the water to conserve wood," "supporting the earth to restrict wood," etc.
The yin-yang and Five Elements theories represent the
world outlook and methodology of the ancient Chinese for their
understanding and explanation of nature. The application
of these two theories to Chinese medicine consists of viewing
the phenomena and laws of nature and applying them to the study
of the physiological activities and pathological changes of the
human body and its interrelationships. The theory of Yin-Yang
explains the dynamics of physical objects through a consideration
of their contrary, mutual depending, consuming-increasing and
transforming relationships. Normal human physiological activities are
understood as the relative balance and harmonization between yin
and yang. When yin and yang lose their relative balance and
coordination, disease occurs. The theories of Yin-Yang and the
Five Elements are used together as a guide to clinical diagnosis
WHAT IS TRADITIONAL CHINESE MEDICINE?|
Photo © Image DJ Image Dictionary
With over 3000 years of experience, Traditional Chinese Medicine (TCM) has
remain one of the many fascinating areas in ancient Chinese culture.
First known to be documented in the Yellow Emperor's Canon of Medicine,
TCM is believed to have been practised in as early as 475 to 221 B.C.
The field of working knowledge of TCM stretches from anything related to
general healthcare practice to the philosophy of the mind, the logic of life,
religion, and even to as far as cosmology and astronumerology. This is why
in order to thoroughly understand the concepts behind TCM, one must be
comprehensive in learning and embracing the Chinese culture as a whole.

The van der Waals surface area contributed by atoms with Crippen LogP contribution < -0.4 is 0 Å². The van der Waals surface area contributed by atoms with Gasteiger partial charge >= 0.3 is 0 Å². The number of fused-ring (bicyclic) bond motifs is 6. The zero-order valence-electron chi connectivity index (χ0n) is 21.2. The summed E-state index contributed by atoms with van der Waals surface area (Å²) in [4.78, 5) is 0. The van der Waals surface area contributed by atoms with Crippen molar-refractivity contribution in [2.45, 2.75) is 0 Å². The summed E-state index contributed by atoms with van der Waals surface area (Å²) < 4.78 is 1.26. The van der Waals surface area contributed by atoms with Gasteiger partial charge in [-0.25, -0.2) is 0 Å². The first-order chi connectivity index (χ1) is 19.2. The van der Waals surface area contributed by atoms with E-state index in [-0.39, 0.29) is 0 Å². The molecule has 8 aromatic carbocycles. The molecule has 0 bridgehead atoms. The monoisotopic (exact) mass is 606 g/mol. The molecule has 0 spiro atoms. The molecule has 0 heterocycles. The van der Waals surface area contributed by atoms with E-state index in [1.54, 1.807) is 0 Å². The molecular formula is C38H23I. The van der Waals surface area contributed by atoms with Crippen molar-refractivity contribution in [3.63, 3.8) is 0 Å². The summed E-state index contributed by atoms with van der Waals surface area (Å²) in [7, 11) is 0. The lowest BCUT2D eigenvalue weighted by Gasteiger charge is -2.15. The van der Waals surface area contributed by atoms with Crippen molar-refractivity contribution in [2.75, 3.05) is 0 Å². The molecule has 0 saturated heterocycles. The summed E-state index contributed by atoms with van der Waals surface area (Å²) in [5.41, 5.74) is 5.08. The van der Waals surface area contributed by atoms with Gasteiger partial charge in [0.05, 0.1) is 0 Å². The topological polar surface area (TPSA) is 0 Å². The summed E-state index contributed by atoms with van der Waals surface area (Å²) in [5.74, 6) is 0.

Just as Douglas Hoff put it when he explained about accupuncture, "The systems
of TCM uses the concepts of elements and meridians and are completely immersed
in the Asian cosmology which takes shape through the religions." The meridian-brain mechanism,
the fundamental working concept of acupuncture, in which the pain block from the message
that the needle or burning cone of herbs gives to the point of stimulus,
was only found centuries later by the West through science and technology.
MESSAGE FROM THE EDITOR – MARCH 2020
Thank you for visiting this TCM and acupuncture information website.
If you have previously been to this website, you might have
noticed that some of the pages on ancient historical ideas and
holistic thinkings related to Chinese metaphysics are temporarily taken offline.
This is because I will be revamping the whole website and be moving
those information into a new \"Ancient Chinese Culture\" section
so as to reflect a more current perspective on the interpretation
of some of the fundamental concepts as well as to include
some of the latest information in the area.
But if you have just found this website for the very first time, I welcome you again and
wish you could find what you require and, hopefully, you could also be benefitted
from reading the articles I published on this website.
Please be patient and do come and check out this website frequently as it's being revamped.
Raymond Cheng, PhD DPA FRSA FRSPH
March 28, 2020.
IMPORTANT NOTICE AND DISCLAIMER|
This website is published, edited and designed by Raymond Cheng,
and reflects only and only his personal views and opinions in his individual capacity.
The information available at this website is not intended
directly or by implication to either diagnose or treat any
medical, emotional, or psychological condition or disorder.